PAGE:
The Trireme is one of the first warships available in Civilization IV. It is used primarily to attack or defend Galleys. It can be upgraded to a Caravel if Astronomy is researched, or a Frigate if Chemistry is researched.
Triremes are especially effective in combat against Galleys, but they have no transport capacity. They cannot enter ocean spaces.
Triremes were ancient war galleys with three rows of oars on each side. The trireme was an improvement upon an older type of ship called the "pentekonter," which was similar in design but possessed only one row of oars on each side. (The standard "galleys" found in Civilization IV are pentekonters.) The staggered seating of the rowers on the trireme allowed for more people to be packed into roughly the same amount of space, and (more importantly) the extra manpower allowed triremes to travel at faster speeds. Some ancient sources claim that the trireme existed as far back as the eighth century BC, but the first known account of their use was by Polycrates of Samos in 525 BC during an invasion of Egypt. By the middle of the fifth century BC, triremes were in common use throughout Greece.
The average trireme was about 35 meters long, carrying 170 oarsmen, 20 crew members, and 10 marines under the command of a captain. According to ancient sources, triremes could reach a maximum speed of about 20 km/hour in battle, or sustain a slower speed of 13 km/hour for a long stretch of time. Triremes also possessed sails but they were not used during combat. A Trireme's main offensive weapon was its "beak," a stout piece of sharpened wood (often clad in metal) which protruded directly forward from its bow, at or below the waterline. In battle the primary tactic was to use the beaks to ram and sink enemy ships, which required building up as much speed as possible to punch through the opposing ship's hull. This was a difficult task and required a great deal of cooperation from the rowers, as even a single rower moving out of place could greatly slow the ship. For this reason the rowers on Greek triremes were not slaves but instead well-trained free men who received good pay for their services.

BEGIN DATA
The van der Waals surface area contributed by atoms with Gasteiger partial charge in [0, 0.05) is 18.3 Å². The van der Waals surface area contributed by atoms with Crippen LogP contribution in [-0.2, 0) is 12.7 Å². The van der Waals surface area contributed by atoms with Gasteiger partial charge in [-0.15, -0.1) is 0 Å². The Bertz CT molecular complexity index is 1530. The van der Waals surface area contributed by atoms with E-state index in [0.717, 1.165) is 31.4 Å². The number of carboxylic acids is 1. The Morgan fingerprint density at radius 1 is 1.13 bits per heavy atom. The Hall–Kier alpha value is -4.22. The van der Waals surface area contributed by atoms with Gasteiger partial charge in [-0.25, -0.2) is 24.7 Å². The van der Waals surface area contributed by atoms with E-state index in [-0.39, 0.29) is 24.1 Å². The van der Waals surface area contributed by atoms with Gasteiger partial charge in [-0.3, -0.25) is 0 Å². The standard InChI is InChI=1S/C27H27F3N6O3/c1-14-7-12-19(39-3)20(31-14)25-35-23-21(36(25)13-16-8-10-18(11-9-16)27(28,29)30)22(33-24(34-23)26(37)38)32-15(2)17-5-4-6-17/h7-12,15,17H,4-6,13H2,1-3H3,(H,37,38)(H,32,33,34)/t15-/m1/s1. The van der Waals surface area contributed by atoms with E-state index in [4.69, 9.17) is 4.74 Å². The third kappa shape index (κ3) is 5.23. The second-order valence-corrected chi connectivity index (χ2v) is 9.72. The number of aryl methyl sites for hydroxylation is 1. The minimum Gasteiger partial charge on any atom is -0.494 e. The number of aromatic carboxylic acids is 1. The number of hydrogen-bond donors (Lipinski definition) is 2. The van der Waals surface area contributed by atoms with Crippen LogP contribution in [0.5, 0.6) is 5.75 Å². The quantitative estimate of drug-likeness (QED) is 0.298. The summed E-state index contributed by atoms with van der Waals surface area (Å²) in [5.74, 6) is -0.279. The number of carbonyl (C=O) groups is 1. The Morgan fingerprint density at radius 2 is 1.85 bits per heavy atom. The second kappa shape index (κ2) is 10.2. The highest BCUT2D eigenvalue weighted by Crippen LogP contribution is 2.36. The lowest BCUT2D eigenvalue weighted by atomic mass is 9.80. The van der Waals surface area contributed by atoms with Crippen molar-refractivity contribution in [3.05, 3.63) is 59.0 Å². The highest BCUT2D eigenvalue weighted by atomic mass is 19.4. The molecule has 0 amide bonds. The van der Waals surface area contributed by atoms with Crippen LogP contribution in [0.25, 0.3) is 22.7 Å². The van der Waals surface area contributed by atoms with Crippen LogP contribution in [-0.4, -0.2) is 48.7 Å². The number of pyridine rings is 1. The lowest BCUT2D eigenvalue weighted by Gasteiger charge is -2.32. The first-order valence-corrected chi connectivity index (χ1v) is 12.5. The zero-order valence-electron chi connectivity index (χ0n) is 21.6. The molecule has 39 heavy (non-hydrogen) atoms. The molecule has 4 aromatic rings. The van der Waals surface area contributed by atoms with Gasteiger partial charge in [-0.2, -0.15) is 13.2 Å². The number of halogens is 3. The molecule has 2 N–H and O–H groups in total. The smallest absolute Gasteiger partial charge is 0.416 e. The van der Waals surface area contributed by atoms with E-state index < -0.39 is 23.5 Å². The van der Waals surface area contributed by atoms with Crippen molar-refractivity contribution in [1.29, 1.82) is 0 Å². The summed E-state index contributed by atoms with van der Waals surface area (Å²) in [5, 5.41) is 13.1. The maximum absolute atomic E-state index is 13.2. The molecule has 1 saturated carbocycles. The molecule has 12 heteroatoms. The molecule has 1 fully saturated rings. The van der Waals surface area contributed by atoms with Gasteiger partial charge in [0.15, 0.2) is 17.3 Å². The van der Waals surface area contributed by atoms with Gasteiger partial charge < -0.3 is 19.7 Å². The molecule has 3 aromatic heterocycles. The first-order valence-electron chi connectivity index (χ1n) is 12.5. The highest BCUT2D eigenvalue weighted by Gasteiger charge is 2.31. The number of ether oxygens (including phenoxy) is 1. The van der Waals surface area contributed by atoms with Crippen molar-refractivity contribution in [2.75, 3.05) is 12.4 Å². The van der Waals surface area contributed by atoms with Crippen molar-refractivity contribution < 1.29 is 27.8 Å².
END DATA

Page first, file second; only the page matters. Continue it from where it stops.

During the Persian War, the Greeks used their triremes to defeat the Persians at the decisive Battle of Salamis. Triremes also formed the backbone of the Athenian navy during the Peloponnesian War. As the war progressed Sparta and her allies created their own powerful fleet of triremes; these would be put into good use in 404 BC during the Battle at Aegospotami, when Lysander destroyed Athens' navy, cutting off the city-state's trade and eventually starving her into submission.
Triremes would eventually be supplanted by the larger and faster quinqueremes, but the design was revived years later by the Romans, who, facing no major naval enemies, preferred the smaller and cheaper triremes to the more expensive quinqueremes.